·         Wednesday 25 July 2007

Well I am finally feeling at home in my own home again.

House-sitter Jim took a two week vacation up north so Mark and I have had our house to our self for the past ten days.  We have spent our time sorting, discarding, packing and organizing our stuff. 


I rise about 7 and take a morning dog walk around the neighborhood (san-dog – I do miss Miss Zoë, but she did teach me the merits and joys of a morning walk!).  It is the best part of the day.  The air is cool, sky clear and bright and I have time o think and observe.  I return invigorated and eager to stat the day


Days are flying by.


Where does the time go?


The only writing I do these days is in my head…there are so many things that consume my time here in the USA.


I watch too much HGTV.


I miss my Ukrainian friends.  I wonder what other RPCVs in our training group are doing these days…they do not e-mail, but they never did.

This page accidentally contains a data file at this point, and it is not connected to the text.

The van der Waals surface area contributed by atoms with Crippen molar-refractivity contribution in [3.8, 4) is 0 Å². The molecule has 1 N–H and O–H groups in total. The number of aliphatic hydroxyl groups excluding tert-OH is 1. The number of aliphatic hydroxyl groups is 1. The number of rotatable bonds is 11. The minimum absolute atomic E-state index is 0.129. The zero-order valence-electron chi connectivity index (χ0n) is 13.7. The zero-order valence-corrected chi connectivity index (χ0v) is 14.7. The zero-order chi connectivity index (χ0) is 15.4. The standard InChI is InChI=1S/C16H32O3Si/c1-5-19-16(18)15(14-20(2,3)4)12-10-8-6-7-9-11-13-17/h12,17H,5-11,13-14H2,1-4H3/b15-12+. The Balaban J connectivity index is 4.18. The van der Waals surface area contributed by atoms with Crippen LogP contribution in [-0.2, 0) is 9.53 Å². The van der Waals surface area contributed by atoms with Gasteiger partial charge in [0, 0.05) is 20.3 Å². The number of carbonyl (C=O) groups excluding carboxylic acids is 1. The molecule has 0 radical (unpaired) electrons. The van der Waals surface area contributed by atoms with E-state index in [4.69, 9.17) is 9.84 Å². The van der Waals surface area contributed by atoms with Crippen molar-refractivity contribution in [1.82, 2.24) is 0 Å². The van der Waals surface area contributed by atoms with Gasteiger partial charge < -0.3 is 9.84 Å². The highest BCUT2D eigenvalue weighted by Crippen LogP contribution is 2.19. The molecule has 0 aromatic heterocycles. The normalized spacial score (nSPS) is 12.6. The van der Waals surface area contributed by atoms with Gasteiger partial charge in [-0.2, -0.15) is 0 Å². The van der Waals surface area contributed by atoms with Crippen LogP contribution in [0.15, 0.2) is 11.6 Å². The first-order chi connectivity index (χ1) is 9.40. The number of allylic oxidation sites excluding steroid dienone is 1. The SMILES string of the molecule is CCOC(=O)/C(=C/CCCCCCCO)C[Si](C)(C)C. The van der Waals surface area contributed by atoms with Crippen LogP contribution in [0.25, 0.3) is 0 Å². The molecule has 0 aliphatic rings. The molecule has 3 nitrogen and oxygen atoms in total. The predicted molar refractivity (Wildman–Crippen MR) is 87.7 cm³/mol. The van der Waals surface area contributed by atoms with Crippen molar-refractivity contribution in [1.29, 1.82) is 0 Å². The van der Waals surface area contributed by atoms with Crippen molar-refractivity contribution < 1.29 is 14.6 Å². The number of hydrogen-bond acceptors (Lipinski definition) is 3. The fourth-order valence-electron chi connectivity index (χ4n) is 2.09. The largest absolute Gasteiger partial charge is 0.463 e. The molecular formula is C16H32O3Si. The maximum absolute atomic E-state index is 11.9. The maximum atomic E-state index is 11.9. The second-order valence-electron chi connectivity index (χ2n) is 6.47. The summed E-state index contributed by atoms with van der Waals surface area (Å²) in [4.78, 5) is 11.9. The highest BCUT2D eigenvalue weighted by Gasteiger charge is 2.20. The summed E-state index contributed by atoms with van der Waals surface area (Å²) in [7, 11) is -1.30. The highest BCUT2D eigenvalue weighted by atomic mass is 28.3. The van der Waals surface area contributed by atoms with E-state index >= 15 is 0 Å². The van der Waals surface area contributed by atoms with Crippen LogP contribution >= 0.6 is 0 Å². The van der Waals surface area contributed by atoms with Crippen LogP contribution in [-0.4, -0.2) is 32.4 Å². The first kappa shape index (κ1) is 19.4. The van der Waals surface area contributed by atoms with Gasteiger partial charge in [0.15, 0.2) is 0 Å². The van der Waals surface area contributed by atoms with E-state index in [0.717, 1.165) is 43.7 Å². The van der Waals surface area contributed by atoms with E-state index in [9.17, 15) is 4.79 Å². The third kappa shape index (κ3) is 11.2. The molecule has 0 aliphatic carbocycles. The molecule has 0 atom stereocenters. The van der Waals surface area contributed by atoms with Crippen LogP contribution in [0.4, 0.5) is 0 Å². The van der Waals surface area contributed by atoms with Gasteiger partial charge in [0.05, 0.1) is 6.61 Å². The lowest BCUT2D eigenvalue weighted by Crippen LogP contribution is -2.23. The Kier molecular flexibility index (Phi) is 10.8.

·         Saturday, 22 July 2007

More socializing

We take the pick-em-up south to the Army post and load up on groceries at the commissary.  Since it was hot, we packed the cold items into a cooler.  Stocking the pantry- what an event! 


In Ukraine we shopped almost daily and walked to market and back, toting our purchases.


Later we have dinner with our good friends M and P.  It is always a delight to visit their farm – horses, donkeys, cats and chickens…all my favorite stuff!  We stay late and laugh a lot.


We had a good visit.  I am grateful for such good friends.



·         Friday, 21 July 2007

We take Dakota Jack on our first local post PC road trip!